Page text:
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Breast J. 2004 Jan-Feb;10 Suppl 1:S5-9.

Efficacy of risk-reducing salpingo-oophorectomy in women with BRCA-1 and BRCA-2 mutations.

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Center for Clinical Cancer Genetics, Department of Medicine, University of Chicago Medical Center, Chicago, Illinois 60637, USA.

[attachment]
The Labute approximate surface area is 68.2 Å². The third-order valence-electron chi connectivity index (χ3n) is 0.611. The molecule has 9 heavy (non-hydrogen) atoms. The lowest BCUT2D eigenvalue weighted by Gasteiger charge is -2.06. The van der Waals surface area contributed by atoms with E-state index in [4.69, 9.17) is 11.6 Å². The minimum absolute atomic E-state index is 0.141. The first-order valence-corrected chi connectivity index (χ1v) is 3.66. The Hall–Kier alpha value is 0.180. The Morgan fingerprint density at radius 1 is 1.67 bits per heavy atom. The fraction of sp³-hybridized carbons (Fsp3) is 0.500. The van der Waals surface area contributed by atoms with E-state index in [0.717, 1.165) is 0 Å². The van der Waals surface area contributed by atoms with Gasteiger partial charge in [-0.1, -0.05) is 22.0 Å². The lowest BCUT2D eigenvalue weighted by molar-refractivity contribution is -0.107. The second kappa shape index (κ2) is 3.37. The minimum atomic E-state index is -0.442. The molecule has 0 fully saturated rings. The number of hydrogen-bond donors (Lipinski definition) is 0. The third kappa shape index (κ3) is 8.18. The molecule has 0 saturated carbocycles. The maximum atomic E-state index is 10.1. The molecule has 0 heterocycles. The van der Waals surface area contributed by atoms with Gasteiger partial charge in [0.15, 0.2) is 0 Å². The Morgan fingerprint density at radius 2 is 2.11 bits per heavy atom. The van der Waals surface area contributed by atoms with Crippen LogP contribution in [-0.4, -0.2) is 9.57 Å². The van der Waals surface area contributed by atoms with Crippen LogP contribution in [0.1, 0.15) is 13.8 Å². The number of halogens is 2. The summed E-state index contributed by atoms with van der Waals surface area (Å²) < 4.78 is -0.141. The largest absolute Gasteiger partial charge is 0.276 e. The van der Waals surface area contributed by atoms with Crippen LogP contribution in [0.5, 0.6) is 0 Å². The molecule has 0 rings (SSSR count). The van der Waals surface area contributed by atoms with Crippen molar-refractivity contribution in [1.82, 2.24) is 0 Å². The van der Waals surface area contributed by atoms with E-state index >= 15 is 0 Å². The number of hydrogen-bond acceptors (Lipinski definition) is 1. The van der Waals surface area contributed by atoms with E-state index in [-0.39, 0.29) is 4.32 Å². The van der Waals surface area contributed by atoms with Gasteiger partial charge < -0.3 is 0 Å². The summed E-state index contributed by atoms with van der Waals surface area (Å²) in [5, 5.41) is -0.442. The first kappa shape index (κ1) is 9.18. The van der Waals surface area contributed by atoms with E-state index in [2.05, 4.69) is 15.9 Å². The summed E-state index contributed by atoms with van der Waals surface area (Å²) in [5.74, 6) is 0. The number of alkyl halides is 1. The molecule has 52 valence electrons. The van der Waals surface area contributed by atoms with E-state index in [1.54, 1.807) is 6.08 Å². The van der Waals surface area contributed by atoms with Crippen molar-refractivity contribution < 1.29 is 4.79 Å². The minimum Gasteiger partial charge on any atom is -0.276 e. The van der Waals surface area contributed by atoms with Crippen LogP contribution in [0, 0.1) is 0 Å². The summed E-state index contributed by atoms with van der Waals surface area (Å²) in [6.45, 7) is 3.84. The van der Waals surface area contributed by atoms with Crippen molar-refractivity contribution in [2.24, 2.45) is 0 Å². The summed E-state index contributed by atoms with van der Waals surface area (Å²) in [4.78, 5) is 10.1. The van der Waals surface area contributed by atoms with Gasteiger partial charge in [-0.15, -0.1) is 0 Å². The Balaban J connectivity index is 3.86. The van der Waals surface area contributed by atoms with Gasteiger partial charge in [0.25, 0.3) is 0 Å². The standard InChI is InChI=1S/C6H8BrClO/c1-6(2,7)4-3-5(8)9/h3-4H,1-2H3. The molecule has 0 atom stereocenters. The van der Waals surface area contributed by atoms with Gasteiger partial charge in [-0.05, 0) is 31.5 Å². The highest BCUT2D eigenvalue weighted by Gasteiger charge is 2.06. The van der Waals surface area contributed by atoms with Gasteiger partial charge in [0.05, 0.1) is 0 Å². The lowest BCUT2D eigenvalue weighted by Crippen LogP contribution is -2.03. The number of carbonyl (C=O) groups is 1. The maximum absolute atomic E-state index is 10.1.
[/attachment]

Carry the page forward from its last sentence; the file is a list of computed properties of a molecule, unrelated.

Recognizing the emerging role of genetics in clinical care, in 1996 the American Society of Clinical Oncology established a Task Force on Cancer Genetics Education to develop educational opportunities and resources for its members. These efforts, and recent advances in the understanding of genetic predisposition to breast and ovarian cancers, have resulted in growing numbers of women participating in genetic testing protocols. The first prospective clinical trial involving women with known BRCA-1 and BRCA-2 mutations was recently published. In a prospective study involving 170 BRCA-1 and BRCA-2 mutation carriers and a mean follow-up of 2 years, the estimated 5-year cancer-free estimates were 96% for the 98 women choosing prophylactic bilateral salpingo-oophorectomy and 69% for the 72 women choosing intensive surveillance (p=0.006). Three cases of stage I ovarian cancers were diagnosed at the time of prophylactic surgery. These results are consistent with published literature and data from the Prevention and Observation of Surgical Endpoints (PROSE) study group, which reported a 96% reduction in ovarian cancer risk and a 53% reduction in breast cancer risk among BRCA-1 and BRCA-2 mutation carriers who had prophylactic bilateral oophorectomy compared to matched controls. Thus prophylactic bilateral salpingo-oophorectomy can be regarded as an effective risk-reducing procedure that permits early diagnosis of ovarian cancer at the time of surgery and significantly reduces the risk of breast and ovarian cancer in women with germ-line mutations in the BRCA-1 and BRCA-2 genes.

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